Free-market economists also praised the vote late Tuesday, saying it would make unions more accountable and improve the state's business and investment climate.
"This is a great victory for American workers," said Richard Vedder, an economic policy adviser at the Heartland Institute in Chicago and a professor at Ohio University. "Now 45 percent of Americans are covered by these laws, and it is only a matter of time before the other big Midwestern states follow suit or have their lunches eaten by Indiana and Michigan."
Workers, however, saw it as an injustice. Wearing steel-toed work boots and hard hats, they held up some pointedly worded signs and railed against what they see as the erosion of the middle class and a big-government assault on the working man.
The crowd included pipe fitters, steamfitters, carpenters, plumbers, electricians and teachers, many wearing shirts emblazoned with their union acronyms. So many public school teachers took the day off to join the protest that a number of school districts in the state called off classes or operated with a reduced faculty.
"This isn't just about Michigan; it's about all of America," said steelworkers Local 200 President Bob Gillis of St. Mary's, Ohio, a father of four who drove to Lansing to support the union efforts. "If they do it in Michigan, Ohio is next."
Dan Franklin a union fire sprinkler fitter for 28 years, drove from Dayton, Ohio, on Monday night to support his fellow union members in Michigan. He shares similar fears of an anti-union sentiment creeping across the Rust Belt.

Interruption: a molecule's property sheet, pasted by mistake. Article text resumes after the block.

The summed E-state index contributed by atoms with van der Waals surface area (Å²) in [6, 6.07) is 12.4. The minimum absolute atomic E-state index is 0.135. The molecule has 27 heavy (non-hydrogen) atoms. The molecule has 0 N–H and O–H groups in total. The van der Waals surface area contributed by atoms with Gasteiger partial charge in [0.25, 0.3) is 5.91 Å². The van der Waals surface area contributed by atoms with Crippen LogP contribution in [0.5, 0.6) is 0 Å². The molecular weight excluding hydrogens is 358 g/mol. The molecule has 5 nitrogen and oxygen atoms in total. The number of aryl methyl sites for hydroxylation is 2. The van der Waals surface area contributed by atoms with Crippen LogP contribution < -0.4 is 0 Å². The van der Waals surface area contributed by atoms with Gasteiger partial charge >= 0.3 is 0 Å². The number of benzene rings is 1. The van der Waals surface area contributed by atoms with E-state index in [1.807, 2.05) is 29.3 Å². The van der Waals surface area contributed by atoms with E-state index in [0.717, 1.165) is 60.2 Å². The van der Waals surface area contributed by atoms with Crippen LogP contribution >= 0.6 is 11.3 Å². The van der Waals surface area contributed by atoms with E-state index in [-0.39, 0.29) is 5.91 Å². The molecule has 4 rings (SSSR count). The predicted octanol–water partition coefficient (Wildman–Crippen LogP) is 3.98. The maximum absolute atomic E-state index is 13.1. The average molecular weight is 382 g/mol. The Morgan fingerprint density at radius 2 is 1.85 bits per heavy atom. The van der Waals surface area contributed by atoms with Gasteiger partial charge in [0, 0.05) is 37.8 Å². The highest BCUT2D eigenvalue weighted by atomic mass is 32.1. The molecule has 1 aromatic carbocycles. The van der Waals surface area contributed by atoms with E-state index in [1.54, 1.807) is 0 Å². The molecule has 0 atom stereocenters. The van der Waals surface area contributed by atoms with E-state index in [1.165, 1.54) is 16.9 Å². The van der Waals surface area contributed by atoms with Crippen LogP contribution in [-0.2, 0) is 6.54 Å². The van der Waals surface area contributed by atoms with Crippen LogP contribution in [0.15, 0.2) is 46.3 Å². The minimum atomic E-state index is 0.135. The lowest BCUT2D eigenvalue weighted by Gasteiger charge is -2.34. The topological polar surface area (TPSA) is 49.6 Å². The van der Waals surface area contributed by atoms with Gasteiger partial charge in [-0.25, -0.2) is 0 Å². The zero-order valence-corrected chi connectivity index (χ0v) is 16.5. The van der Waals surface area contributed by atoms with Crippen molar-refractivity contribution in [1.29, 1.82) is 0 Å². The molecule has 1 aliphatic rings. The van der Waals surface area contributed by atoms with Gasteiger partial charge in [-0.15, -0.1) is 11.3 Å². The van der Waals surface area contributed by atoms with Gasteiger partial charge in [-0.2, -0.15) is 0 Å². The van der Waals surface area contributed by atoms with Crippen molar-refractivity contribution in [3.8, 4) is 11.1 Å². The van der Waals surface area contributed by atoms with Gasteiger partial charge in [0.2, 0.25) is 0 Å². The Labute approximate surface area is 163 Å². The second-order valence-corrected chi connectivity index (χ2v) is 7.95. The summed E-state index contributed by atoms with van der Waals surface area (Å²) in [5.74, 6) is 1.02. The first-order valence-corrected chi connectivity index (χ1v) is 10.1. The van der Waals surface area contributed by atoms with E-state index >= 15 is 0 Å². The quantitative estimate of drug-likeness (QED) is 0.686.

"It seems like it's starting to surround us," said Mr. Franklin. "At least in Ohio, we have some advantage that we can take something like this up in an election. Here it just seems like it's getting shoved down people's throats."
"Recall Snyder" signs were prolific, as were furious calls for retribution in the wake of the vote. Some issued a warning to Republicans that opponents would be back to change things at the ballot box in 2014.
"Do not let this be the last time," shouted a speaker set up on a stage at City Hall. "The fight begins after this happens."
The Rev. Jesse Jackson, who was among the speakers in downtown Lansing, invoked the civil rights struggle and said the workers in America had "come too far to turn back now."
He called for unions to organize a one-day strike and later stood with lawmakers and Lansing Mayor Virg Bernero as they held signs calling for the governor to veto the legislation.
"We've fought too many wars," Mr. Jackson said. "We want democracy at home. This is not what democracy looks like. It's time to fight back."
Mr. Snyder, a former high-tech executive elected governor in 2010, previously resisted the right-to-work measure, calling it divisive. But he began to support the measure in recent weeks, citing the need to attract business and stay competitive with neighboring states such as Indiana.
Interviewed on former Arkansas Gov. Mike Huckabee's radio show, Mr. Snyder said the right-to-work measure would force unions to be more competitive if they could not count on mandatory dues from workers.
"I actually don't view this as anti-union," the governor said. "I view it as, if the unions did it appropriately, this should make them more responsive, because it really means they have to be listening to workers more attentively and really presenting the value proposition to them."